“A lot” is a piece of land, or so said many of my high school English teachers whenever anyone used “a lot” to describe an amount.
Unfortunately, in much of the work we’re asked to edit, “a lot” is used…a lot.
Here are a few examples of how the term is commonly used:
- “There will be a lot of drinking after work tonight.”
- “Our style guide does not appear to be used by a lot of people.”
- “I try not to ask for a lot of help from the IT Department.”
- “There’s not a lot we can do about the CEO’s use of run-on sentences.”
- “I know he says it a lot, but your brother cannot trade you for an iPad.”
Its use in formal writing is lazy and colloquial. And as a quantifier, it’s meaningless. How much is “a lot,” exactly?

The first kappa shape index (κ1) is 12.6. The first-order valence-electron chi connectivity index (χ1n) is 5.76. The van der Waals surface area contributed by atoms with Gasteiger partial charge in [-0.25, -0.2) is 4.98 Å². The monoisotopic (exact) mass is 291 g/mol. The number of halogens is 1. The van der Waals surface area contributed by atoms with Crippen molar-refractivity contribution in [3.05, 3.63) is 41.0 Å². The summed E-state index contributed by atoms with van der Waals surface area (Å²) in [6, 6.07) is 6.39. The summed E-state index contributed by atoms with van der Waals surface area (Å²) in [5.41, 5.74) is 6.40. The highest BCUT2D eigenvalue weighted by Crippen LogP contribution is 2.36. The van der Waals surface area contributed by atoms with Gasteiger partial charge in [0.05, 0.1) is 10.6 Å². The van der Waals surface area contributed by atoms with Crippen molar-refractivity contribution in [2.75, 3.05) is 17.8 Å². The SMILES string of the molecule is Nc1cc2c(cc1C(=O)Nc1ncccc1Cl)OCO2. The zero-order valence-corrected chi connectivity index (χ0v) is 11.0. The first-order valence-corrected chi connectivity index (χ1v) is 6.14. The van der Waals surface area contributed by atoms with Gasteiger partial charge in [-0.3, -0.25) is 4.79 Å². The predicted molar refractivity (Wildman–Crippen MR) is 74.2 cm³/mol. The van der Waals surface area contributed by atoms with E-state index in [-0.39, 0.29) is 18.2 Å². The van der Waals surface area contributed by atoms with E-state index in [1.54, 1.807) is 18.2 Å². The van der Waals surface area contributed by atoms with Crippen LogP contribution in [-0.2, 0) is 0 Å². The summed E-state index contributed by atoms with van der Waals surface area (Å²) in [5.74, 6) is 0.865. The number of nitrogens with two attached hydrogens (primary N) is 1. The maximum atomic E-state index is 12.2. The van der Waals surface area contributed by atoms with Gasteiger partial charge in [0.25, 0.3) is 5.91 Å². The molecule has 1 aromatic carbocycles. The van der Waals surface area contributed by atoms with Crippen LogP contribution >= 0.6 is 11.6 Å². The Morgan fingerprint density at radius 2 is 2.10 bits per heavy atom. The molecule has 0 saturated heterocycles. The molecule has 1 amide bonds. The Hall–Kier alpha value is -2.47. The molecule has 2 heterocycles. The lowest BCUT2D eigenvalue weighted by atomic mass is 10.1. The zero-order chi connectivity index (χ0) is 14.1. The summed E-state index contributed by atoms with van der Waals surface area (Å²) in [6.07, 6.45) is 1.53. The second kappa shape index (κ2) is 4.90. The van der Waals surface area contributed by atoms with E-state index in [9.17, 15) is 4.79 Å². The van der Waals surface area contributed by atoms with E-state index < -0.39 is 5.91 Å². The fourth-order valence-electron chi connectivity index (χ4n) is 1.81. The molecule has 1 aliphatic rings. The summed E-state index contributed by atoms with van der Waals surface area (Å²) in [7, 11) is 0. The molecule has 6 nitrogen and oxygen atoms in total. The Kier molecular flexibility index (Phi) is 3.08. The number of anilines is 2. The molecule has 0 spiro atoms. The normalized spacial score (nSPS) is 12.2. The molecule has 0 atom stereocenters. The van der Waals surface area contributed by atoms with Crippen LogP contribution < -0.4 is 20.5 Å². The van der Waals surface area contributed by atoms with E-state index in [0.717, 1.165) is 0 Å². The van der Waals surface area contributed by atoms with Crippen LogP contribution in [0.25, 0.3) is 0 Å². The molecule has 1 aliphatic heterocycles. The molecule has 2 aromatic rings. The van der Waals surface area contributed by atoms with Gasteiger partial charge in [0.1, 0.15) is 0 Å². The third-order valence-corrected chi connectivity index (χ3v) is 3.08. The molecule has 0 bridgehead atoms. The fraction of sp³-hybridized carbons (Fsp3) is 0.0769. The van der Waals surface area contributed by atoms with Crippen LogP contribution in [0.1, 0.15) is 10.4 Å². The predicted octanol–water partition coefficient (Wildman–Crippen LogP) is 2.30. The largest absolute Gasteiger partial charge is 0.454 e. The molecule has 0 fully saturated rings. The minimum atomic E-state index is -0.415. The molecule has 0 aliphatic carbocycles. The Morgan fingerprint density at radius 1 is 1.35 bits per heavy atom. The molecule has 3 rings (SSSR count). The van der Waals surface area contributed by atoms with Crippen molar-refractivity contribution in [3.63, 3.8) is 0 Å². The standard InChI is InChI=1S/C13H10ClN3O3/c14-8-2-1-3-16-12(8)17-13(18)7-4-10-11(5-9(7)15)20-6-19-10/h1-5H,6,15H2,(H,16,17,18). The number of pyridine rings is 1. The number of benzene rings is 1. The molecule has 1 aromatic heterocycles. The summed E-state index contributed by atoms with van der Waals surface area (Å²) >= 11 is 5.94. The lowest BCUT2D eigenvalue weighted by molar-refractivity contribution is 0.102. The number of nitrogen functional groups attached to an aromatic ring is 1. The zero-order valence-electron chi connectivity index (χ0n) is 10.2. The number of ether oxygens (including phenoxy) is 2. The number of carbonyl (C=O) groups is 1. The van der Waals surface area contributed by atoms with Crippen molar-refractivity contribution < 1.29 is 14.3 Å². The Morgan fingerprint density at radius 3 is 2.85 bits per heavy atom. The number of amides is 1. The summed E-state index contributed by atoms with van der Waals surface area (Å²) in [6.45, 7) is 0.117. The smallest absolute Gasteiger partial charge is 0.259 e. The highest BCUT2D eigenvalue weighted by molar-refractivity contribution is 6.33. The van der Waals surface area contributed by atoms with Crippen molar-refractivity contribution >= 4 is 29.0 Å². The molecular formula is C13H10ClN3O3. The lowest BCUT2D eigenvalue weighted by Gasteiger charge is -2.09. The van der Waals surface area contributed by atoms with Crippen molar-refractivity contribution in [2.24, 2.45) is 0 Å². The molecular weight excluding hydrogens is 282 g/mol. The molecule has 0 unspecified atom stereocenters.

What follows is a list of alternatives to “a lot.” Consider using these more descriptive words and phrases in your next project.
- a good deal
- a great deal
- a large number
- a whole heap
- an abundance
- copious, copious amount
- endless amount
- enormous amount
- excessive amount
Let’s give those example sentences another try:
- “There will be an excessive amount of drinking after work tonight.”
- “Our style guide does not appear to be used by many people.”
- “I try not to ask for any help from the IT Department.”
- “There’s not much we can do about the CEO’s use of run-on sentences.”
- “I know he says it constantly, but your brother cannot trade you for an iPad.”
Ragan.com readers, care to add any other synonyms to the list?
Laura Hale Brockway is a medical writer and editor from Austin, Texas. She writes about writing and editing at impertinentremarks.com.
This article first appeared on Ragan.com in November 2014.